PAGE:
Fig. 5
figure 5

Three-dimensional electro-anatomic map of the left ventricle seen in the right anterior oblique (left) and the caudal (right) projections, illustrating one of several sites of origin of ectopy targeted with ablation. The catheter tip (green) is shown at the site of earliest activation (white and red area) of a frequent VE

Outcome and follow-up

On discharge it was advised that all first-degree relatives should undergo cascade screening in a specialized, inherited cardiac conditions clinic. Eleven months after discharge, the patient remains asymptomatic and device interrogation revealed no further episodes of sustained ventricular dysrhythmia.


Demonstrated in our electrical traces above is an RBBB ectopic often with a narrow QRS (Fig. 2). Indeed, the extremely narrow QRS of these ectopy provide a rare finding in this case because they are very difficult to discern from an atrial ectopic or sinus beat, meaning their significance could easily be missed, leading to misdiagnosis. Along with the typical r < R′ pattern, these features favor a fascicular origin. However, the variable axes, often broad QRS and the atypical variable morphologies strongly suggest localization to the papillary muscles. These interesting alternating morphologies resulted in the culprit tissue being mapped to the fascicular insertions in both papillary muscles. In anatomical studies, Purkinje fibers have been shown to drape over both apical and basal parts of the papillary muscles [7]. However, activation appears to be localized to specific junctions at the base [7]. This provides an important link between the fascicular tissue and papillary muscle, as reentrant circuits of fascicular VT may involve the Purkinje fibers surrounding the papillary muscles [8]. The ectopy described in this case has features consistent with both fascicular and papillary muscle origins.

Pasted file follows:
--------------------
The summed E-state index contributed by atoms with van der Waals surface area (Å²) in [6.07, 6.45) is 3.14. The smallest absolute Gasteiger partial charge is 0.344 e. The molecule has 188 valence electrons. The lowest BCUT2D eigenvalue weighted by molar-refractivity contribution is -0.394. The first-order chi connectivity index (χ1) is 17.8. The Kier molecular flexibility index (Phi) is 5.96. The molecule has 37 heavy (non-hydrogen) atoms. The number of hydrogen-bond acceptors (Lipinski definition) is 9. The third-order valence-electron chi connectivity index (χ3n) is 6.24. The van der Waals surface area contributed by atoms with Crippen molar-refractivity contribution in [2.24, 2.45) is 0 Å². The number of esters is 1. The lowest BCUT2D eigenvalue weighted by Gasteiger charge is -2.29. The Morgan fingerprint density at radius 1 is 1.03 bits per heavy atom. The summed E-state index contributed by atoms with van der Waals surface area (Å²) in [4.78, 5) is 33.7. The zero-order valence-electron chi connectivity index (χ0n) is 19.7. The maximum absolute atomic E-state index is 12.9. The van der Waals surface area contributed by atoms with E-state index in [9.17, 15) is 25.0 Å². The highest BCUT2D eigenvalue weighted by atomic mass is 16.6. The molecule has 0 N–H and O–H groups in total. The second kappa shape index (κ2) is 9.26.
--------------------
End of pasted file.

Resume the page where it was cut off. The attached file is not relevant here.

Regardless of QRS morphology, short-coupled VEs that are superimposed on the preceding T wave (R-on-T) should prompt urgent investigation as they are a warning sign for electrical instability of the heart muscle [1]. One important caveat to this case is that there remains no exact definition of short-coupled VEs as an independent diagnosis [9], which creates uncertainty when reporting findings and comparing the incidences recorded. In a recent study, Almehairi et al. [10] propose a unifying diagnosis for such arrythmias which would differentiate them from the umbrella term of “idiopathic VF”—namely “Idiopathic short-coupled ventricular tachyarrhythmias”.

Availability of data and materials

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GK was responsible for manuscript design and drafting the article. BW and MS provided critical revision. All three authors gave final approval for publication. All authors read and approved the final manuscript.

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Correspondence to George Katis.

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Katis, G., Wiles, B. & Saba, M.M. Short-coupled ventricular ectopics leading to cardiac arrest in a young woman. Egypt Heart J 74, 32 (2022).

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  • Ventricular ectopic (VE)
  • Short-coupled (R-on-T)
  • Ventricular fibrillation (VF) Catheter ablation
  • Sudden cardiac death
  • QRS morphology
  • Implantable cardioverter-defibrillator (ICD)